Monday, February 6, 2017

Find Their Own Healing

I came across Lewis Howes last month via his interview with Glennon Doyle Melton.  Today I started listening to his interview with Katherine Woodward Thomas.  The topic was How to Consciously End a Relationship.  

I am loving it.  I've only listened to the first 30 minutes but here are a few of my favorites thus far.

“Like we update our computer programs and our child-rearing practices and our diets and our exercise programs, I think we have to update our aspirations around love.  And we need to shift from the question of, you know, how we are going to value the union according to how long did it last, and start to ask the question, ‘What did I learn and how have I expanded my capacity to love?’”

Katherine Woodward Thomas

“We live in a very mobile society that values growth and evolution, right? And in a way America is really kind of torn between these two ideals of the stability of family and commitment and devotion and most of us really believe in that.  90% of us are going to get married at some point in  our lifetimes, but we also are a country that was kind of founded upon the ideal of the pursuit of happiness.  We are a creative bunch.  We love change.  We love evolution.  We love personal growth and development and those two things aren’t always the best bed fellows.  So in a perfect world we all grow together, but different people have different callings and different people have different aspirations.  How much they are willing to grow and how they are going to navigate the tension between just wanting to be comfortable in life, kind of set in life, and how much they are going to be risk oriented, and keep striving to be your best self.”

Katherine Woodward Thomas

And then this part which I absolutely loved in minutes 23-25.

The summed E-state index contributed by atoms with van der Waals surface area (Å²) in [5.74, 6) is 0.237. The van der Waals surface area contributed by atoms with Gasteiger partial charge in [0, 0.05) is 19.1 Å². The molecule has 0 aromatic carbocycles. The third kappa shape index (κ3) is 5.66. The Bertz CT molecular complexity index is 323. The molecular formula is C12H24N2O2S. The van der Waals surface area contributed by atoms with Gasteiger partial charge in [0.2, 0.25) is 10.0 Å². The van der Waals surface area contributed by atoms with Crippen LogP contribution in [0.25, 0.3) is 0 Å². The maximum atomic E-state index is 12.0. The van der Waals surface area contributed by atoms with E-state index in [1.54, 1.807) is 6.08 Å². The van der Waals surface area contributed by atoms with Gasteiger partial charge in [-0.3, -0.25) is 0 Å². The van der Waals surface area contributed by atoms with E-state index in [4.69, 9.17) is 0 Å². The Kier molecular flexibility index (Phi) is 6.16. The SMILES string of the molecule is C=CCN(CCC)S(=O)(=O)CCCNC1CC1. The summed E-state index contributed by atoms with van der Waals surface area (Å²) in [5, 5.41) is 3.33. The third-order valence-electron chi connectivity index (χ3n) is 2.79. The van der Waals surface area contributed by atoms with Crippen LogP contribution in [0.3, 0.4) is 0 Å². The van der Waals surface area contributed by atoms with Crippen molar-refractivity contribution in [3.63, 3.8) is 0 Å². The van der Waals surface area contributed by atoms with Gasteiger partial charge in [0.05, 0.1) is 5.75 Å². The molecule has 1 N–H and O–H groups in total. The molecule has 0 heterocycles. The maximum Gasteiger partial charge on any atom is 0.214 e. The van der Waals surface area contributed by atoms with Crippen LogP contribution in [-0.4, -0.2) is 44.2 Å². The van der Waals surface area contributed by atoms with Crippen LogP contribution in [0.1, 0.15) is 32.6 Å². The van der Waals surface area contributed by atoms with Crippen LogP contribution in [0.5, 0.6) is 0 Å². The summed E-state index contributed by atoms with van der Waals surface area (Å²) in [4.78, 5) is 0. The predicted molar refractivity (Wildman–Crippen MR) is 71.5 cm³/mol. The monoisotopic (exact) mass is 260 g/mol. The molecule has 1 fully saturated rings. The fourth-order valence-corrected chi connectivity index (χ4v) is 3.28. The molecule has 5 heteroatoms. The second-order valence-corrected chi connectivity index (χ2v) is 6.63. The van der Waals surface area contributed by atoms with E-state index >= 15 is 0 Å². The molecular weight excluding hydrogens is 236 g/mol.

“One of the things that I offer people is a simple technique called affect labeling, in the psychological world, which is basically the ability to put a name on each of your feelings…there was a scientific study done where subjects were looking at a computer screen, and they were seeing, you know, faces of horror, faces of rage, faces of hatred, and they were being monitored and all of their vitals and they are kind of going off of the charts, their blood pressures rising, their heart rate is going.  And then they did another technique with this, they had the same pictures to a new group, but they put a name, ‘Hatred,’ ‘Rage,’ ‘Despair,’ and the vitals did not go up in the same way.  So what that shows is that when we have a name for the experience that we are having, we don’t get as overwhelmed.  So language serves kind of as a container.”

“So how we would use that in a break-up?” Howes

“So I have a practice where I just very simply advice people to ask yourself, “You know Katherine, honey what are you feeling right now?’

‘I’m feeling - terrified.’

‘I can see that you are feeling terrified, honey what else are you feeling?’

‘I’m feeling so humiliated.’

‘Oh I can see that, so humiliated, what else are you feeling?’…" 

 Katherine Woodward Thomas

“If the feelings are overwhelming I also give them, people, an opportunity to do the process of Tonglen…which is a beautiful practice that Pema Chodron actually made very popular of you breathe a certain feeling into your heart.  So I feel despair, I’m going to breathe despair in.   I’m not going to turn away from it.  And the outbreath I’m going to breathe out a blessing to everyone in the world who at this very moment is suffering with this very feeling, including myself.  And it starts to feel like you can start to hold the feeling more because you’ve made a bigger playing field and you see it as an impersonal experience, and then you become, you know, a force of good.  Ideally what happens is we want to harvest the seeds of growth that are inside of each of our feelings. “

Katherine Woodward Thomas

And to top it off I received a letter today which included the following, "Your writing is touching and beautiful.  I'm sure it helps you somewhat in the hard times but it is also a gift to others who find their own healing through your story."

No comments:

Post a Comment